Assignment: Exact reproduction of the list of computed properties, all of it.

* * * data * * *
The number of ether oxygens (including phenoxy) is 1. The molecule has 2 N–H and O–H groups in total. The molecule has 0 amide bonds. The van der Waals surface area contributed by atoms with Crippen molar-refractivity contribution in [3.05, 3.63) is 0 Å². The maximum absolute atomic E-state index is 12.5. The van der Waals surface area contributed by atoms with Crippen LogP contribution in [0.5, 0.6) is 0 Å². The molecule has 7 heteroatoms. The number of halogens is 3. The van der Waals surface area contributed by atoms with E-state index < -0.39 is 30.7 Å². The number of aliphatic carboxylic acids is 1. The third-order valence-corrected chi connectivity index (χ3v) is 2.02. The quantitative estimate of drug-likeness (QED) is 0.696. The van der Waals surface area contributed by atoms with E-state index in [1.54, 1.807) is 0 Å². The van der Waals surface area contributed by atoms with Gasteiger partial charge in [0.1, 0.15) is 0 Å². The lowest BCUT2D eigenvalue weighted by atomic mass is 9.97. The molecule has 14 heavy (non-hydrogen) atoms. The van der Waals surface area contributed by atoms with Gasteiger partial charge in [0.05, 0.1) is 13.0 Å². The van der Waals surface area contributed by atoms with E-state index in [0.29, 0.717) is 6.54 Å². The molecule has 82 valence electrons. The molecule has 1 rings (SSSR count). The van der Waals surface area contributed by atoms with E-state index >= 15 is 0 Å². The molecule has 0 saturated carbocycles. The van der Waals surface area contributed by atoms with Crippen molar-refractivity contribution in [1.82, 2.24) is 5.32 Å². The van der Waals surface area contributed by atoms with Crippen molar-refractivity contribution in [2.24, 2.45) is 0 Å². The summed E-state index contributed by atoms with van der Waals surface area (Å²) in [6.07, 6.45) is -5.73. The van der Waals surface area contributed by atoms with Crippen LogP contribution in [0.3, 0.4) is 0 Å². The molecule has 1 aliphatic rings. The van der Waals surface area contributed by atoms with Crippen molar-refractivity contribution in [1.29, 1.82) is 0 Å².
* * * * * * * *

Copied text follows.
The number of ether oxygens (including phenoxy) is 1. The molecule has 2 N–H and O–H groups in total. The molecule has 0 amide bonds. The van der Waals surface area contributed by atoms with Crippen molar-refractivity contribution in [3.05, 3.63) is 0 Å². The maximum absolute atomic E-state index is 12.5. The van der Waals surface area contributed by atoms with Crippen LogP contribution in [0.5, 0.6) is 0 Å². The molecule has 7 heteroatoms. The number of halogens is 3. The van der Waals surface area contributed by atoms with E-state index < -0.39 is 30.7 Å². The number of aliphatic carboxylic acids is 1. The third-order valence-corrected chi connectivity index (χ3v) is 2.02. The quantitative estimate of drug-likeness (QED) is 0.696. The van der Waals surface area contributed by atoms with E-state index in [1.54, 1.807) is 0 Å². The van der Waals surface area contributed by atoms with Gasteiger partial charge in [0.1, 0.15) is 0 Å². The lowest BCUT2D eigenvalue weighted by atomic mass is 9.97. The molecule has 14 heavy (non-hydrogen) atoms. The van der Waals surface area contributed by atoms with Gasteiger partial charge in [0.05, 0.1) is 13.0 Å². The van der Waals surface area contributed by atoms with E-state index in [0.29, 0.717) is 6.54 Å². The molecule has 82 valence electrons. The molecule has 1 rings (SSSR count). The van der Waals surface area contributed by atoms with E-state index >= 15 is 0 Å². The molecule has 0 saturated carbocycles. The van der Waals surface area contributed by atoms with Crippen molar-refractivity contribution in [1.82, 2.24) is 5.32 Å². The van der Waals surface area contributed by atoms with Crippen molar-refractivity contribution in [2.24, 2.45) is 0 Å². The summed E-state index contributed by atoms with van der Waals surface area (Å²) in [6.07, 6.45) is -5.73. The van der Waals surface area contributed by atoms with Crippen LogP contribution in [0.3, 0.4) is 0 Å². The molecule has 1 aliphatic rings. The van der Waals surface area contributed by atoms with Crippen molar-refractivity contribution in [1.29, 1.82) is 0 Å².